SEEING KEYS IN ABLETON

I use a program called in key which allows me to get the keys of songs, loops and so on.

I can see the if i look at them in Itunes in the comment area.  Is there a way to see the keys in ableton

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hipnotis 2 years ago | 0 comments

4 answers

  • RationedRot
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    2 answers
    9 votes received
    4 votes

    Forgive me if I've misunderstood the question (I've never used the program you're referring to), but once you've found the key of the sample you can ctrl+click on the clip and select 'Edit Info Text' from the submenu.  You can then type in any important information you want associated with the clip (bpm/key/chord progression/etc) into the box in the lower left corner.  I've found that getting into the habit of doing this for all my clips is extremely helpful, because it allows me to to keep the names of my clips short and simple, and also gives me sufficient space to write a more detailed description of the clip.  

    Another advantage to this method is that selecting a clip in the browser will display its info text in the status bar (show/hide with the [?] shortcut).  This way you don't lose the ability to see the clip's info from the browser, but with the added bonus of not having to search through clips with names like "120 - CM - clip name" or what-have-you.

    This is my first attempt at answering a question so i apologize if this is a bit long-winded, haha.  Hope it helps!

    2 years ago | 2 comments
  • Terminal 3
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    1 answer
    3 votes received
    3 votes

    I'm assuming you mean Mixed In Key?

    I keep Ableton and iTunes open at the same time - that way if I need to check which key a particular song is in, I can jump across to iTunes (in my case, using Spaces in OS X) and jump straight back.

    The only way to "see" the keys in Ableton directly would be to add that information on to the file name. One alternative I use is to give each 24 possible keys (1A-12B) a different colour, and keep that consistant.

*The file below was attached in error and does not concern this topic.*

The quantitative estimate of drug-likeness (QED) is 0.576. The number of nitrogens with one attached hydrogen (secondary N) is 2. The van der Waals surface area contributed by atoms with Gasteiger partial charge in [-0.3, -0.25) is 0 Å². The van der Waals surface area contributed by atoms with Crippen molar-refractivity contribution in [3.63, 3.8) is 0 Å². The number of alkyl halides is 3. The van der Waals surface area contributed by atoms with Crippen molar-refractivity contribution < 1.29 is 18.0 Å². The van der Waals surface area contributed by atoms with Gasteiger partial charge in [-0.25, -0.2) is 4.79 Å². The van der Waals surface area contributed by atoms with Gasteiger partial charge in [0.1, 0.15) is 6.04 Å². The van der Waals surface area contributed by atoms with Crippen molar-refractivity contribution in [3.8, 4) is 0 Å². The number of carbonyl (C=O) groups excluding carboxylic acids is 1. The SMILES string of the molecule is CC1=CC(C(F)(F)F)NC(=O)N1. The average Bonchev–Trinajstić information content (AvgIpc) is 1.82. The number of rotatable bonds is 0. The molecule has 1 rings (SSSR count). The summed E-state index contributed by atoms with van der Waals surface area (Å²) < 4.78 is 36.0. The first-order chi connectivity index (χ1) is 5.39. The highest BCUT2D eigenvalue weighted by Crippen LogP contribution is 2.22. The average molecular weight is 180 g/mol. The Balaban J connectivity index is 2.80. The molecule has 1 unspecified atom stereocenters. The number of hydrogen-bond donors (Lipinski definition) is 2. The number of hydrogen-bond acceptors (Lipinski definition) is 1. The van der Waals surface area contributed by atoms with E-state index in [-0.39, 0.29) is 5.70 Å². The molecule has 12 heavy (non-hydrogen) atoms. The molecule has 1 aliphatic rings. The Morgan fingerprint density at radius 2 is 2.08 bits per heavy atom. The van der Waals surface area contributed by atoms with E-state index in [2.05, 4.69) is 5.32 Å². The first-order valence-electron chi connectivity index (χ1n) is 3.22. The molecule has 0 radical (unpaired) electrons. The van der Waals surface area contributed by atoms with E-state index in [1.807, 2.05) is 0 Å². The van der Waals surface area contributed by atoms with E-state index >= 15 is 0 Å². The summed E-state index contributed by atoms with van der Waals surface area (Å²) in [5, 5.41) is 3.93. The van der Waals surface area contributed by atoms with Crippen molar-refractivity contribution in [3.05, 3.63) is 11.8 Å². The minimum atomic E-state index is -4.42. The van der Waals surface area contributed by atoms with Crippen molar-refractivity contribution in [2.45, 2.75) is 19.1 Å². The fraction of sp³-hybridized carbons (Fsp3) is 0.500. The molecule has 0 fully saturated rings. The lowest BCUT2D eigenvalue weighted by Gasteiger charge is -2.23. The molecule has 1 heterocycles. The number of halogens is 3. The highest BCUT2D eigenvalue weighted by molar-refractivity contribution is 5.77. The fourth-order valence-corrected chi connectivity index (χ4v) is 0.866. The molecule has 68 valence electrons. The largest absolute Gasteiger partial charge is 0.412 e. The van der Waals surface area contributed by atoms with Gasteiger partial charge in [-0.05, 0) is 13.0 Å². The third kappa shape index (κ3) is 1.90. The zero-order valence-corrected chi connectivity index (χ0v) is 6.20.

I prefer to mix in key, and doing this allows me to see very quickly whether or not two tracks are in the same of a corresponding key based upon how close their colours are (eg. blue vs. dark blue).

    2 years ago | 2 comments
  • theaeolianmachine
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    8 answers
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    1 vote

    Nope, but seriously, just play a melody in a key on an instrument you're comfortable with. If it seems to mesh in well, it's likely to be the right key, and if not, mess around and change keys until you find it. It'll definitely help aid your relative pitch skills and will make you a better musician. I like the guitar for this because you just shift the pattern up/down single frets until you find it, but if you know your scales well on the keyboard/piano (and learn to hear when notes sound "in key"), it works just as well for me and likely better for others (hell any instrument will work). Another good way is to write a midi melody and loop it in Live, and simply select all the notes and press the down/up arrows to transpose the melody into different keys until it works for your ears. Even if you're a drummer, it's good to learn.

    2 years ago | 0 comments
  • danger
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    2 answers
    5 votes received
    0 votes

    If you have the key in the mp3 tags then use mass rename ( like the one in foobar2000 if you are under windows ) then you can see from the clip's name.

    2 years ago | 0 comments

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